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Michael Brantley provided rare stability for Indians outfield in 2018

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While the rest of the Indians outfield played musical chairs, Brantley was a constant in left field

MLB: Detroit Tigers at Cleveland Indians Ken Blaze-USA TODAY Sports

No matter what revisionist history anyone tries to sell you, the decision to pick up Michael Brantley’s $12 million club option last winter was met with a considerable amount of skepticism.

The Cleveland Indians’ front office was essentially betting $12 million — no small amount, mind you, considering it made Brantley the third highest paid player on the team — on a left fielder who missed all but 11 games in 2016 with shoulder injury, before being limited to 90 games in 2017 after two trips to the DL because of a right ankle sprain.

Would Brantley be able to hold up long enough to earn those $12 million?

Well, six Tribe outfielders made a trip to the DL in 2018. None of them were Michael Brantley. The only trip he made was to Washington D.C. for his third MLB All-Star Game.

He provided a steady presence at the No. 2 spot in the lineup, slashing .309/.364/.468, above his career average .295/.351/.430 line. His average exit velocity (89.9) and hard hit percentage (37.5) were both career highs for the Statcast era.

After five consecutive seasons hovering around 24 percent, Brantley did start reaching outside the zone more this season, swinging at a career-high 27 percent of pitches outside the plate. But his strikeout percentage returned to a more characteristic 9.5 percent after ballooning to 14 percent and 13.3 percent in 2016 and 2017, respectively. That strikeout percentage was best among qualified outfielders across the league. The tradeoff is that he doesn’t walk much, carrying a 7.6 percent walk rate that ranks near the bottom of the outfield ranks.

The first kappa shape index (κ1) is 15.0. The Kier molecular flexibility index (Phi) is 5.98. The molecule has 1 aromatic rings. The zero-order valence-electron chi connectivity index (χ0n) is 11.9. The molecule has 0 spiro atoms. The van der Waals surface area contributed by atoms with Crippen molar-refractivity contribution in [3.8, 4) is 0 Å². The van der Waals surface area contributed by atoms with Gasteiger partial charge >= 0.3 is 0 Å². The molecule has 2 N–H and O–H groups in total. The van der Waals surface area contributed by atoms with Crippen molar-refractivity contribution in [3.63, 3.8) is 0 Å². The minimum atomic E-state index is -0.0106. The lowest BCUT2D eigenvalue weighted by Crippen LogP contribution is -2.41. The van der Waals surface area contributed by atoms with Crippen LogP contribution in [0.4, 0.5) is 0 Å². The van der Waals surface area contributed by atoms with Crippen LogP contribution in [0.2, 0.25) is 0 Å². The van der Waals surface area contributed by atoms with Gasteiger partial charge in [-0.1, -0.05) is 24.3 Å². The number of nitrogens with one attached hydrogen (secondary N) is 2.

Defensively, Brantley has never provided much value, and this season was no exception. He was worth -3 DRS and 0.5 UZR. On batted balls with a 60 percent or better chance of being successfully fielded — considered either likely or routine — Brantley was perfect. Of the 81 batted balls he saw with less than a 60 percent chance of being fielded, he only caught three.

Even with his lack of power for a corner outfielder — Brantley’s .160 ISO was among the lowest in baseball for qualified left fielders — and almost no defensive value, it’s scary to imagine the Indians’ outfield in 2018 without Brantley’s reliable presence in left field.

Brantley saw action in more games (143) than any other Tribe outfielder, with only Brandon Guyer (104) and Rajai Davis (101) breaking the century mark. His total plate appearances (631) dwarfed those of any of his outfield teammates, with Greg Allen coming in at a distant second (291). Brantley also hit more than 15 home runs in a season for only the third time in his 10-year career, whereas no one in the Indians’ outfield even touched double digits.

The only other Indians outfielders who produced a higher wRC+ were Leonys Martin (176) and Lonnie Chisenhall (129) and that pair played in a combined 35 games for the Tribe.

By season’s end, Brantley was worth 3.5 WAR. The Indians’ nine other outfielders — excluding of course Jason Kipnis, who spent all of three weeks in center field at the end of the regular season when the Indians were trying to find reasons to crawl out of bed in the morning and show up to the ballpark every day — were worth a combined 0.9 WAR.

Now the Tribe faces a possible future without Brantley in field, who is a free agent this offseason. The Indians are likely to consider extending him a qualifying offer, which would be worth $17.9 million. But I don’t know how likely he is to accept it, considering he hardly needs to prove himself now and will be one of the top available outfielders on the free agent market.

If this season was his last in Cleveland after 10 years with the Tribe, Brantley certainly showed that the rumors of his playing career’s premature demise were greatly exaggerated.